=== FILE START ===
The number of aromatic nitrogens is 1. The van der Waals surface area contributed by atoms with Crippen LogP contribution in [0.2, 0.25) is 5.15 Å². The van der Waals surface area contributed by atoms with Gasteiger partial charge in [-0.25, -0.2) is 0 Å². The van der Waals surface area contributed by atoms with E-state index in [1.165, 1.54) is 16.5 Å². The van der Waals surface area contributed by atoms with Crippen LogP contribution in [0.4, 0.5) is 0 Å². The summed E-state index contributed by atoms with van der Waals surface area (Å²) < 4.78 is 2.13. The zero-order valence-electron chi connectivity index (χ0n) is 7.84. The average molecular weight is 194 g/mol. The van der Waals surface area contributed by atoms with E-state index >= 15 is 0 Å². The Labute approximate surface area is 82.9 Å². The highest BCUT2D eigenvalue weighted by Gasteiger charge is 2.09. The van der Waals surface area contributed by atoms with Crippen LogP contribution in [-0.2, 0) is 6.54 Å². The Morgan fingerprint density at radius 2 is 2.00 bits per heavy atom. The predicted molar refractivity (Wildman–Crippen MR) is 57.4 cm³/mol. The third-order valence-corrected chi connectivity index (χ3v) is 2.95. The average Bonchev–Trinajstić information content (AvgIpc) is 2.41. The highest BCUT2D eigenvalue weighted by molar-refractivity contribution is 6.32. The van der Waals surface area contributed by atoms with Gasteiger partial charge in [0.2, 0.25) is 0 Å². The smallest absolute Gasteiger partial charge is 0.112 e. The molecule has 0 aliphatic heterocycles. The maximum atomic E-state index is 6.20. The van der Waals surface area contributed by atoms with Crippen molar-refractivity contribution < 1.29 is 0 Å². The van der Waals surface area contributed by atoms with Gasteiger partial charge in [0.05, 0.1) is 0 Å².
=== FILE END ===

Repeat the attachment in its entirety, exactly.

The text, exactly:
The number of aromatic nitrogens is 1. The van der Waals surface area contributed by atoms with Crippen LogP contribution in [0.2, 0.25) is 5.15 Å². The van der Waals surface area contributed by atoms with Gasteiger partial charge in [-0.25, -0.2) is 0 Å². The van der Waals surface area contributed by atoms with E-state index in [1.165, 1.54) is 16.5 Å². The van der Waals surface area contributed by atoms with Crippen LogP contribution in [0.4, 0.5) is 0 Å². The summed E-state index contributed by atoms with van der Waals surface area (Å²) < 4.78 is 2.13. The zero-order valence-electron chi connectivity index (χ0n) is 7.84. The average molecular weight is 194 g/mol. The van der Waals surface area contributed by atoms with E-state index >= 15 is 0 Å². The Labute approximate surface area is 82.9 Å². The highest BCUT2D eigenvalue weighted by Gasteiger charge is 2.09. The van der Waals surface area contributed by atoms with Crippen LogP contribution in [-0.2, 0) is 6.54 Å². The Morgan fingerprint density at radius 2 is 2.00 bits per heavy atom. The predicted molar refractivity (Wildman–Crippen MR) is 57.4 cm³/mol. The third-order valence-corrected chi connectivity index (χ3v) is 2.95. The average Bonchev–Trinajstić information content (AvgIpc) is 2.41. The highest BCUT2D eigenvalue weighted by molar-refractivity contribution is 6.32. The van der Waals surface area contributed by atoms with Gasteiger partial charge in [0.2, 0.25) is 0 Å². The smallest absolute Gasteiger partial charge is 0.112 e. The molecule has 0 aliphatic heterocycles. The maximum atomic E-state index is 6.20. The van der Waals surface area contributed by atoms with Crippen molar-refractivity contribution < 1.29 is 0 Å². The van der Waals surface area contributed by atoms with Gasteiger partial charge in [0.05, 0.1) is 0 Å².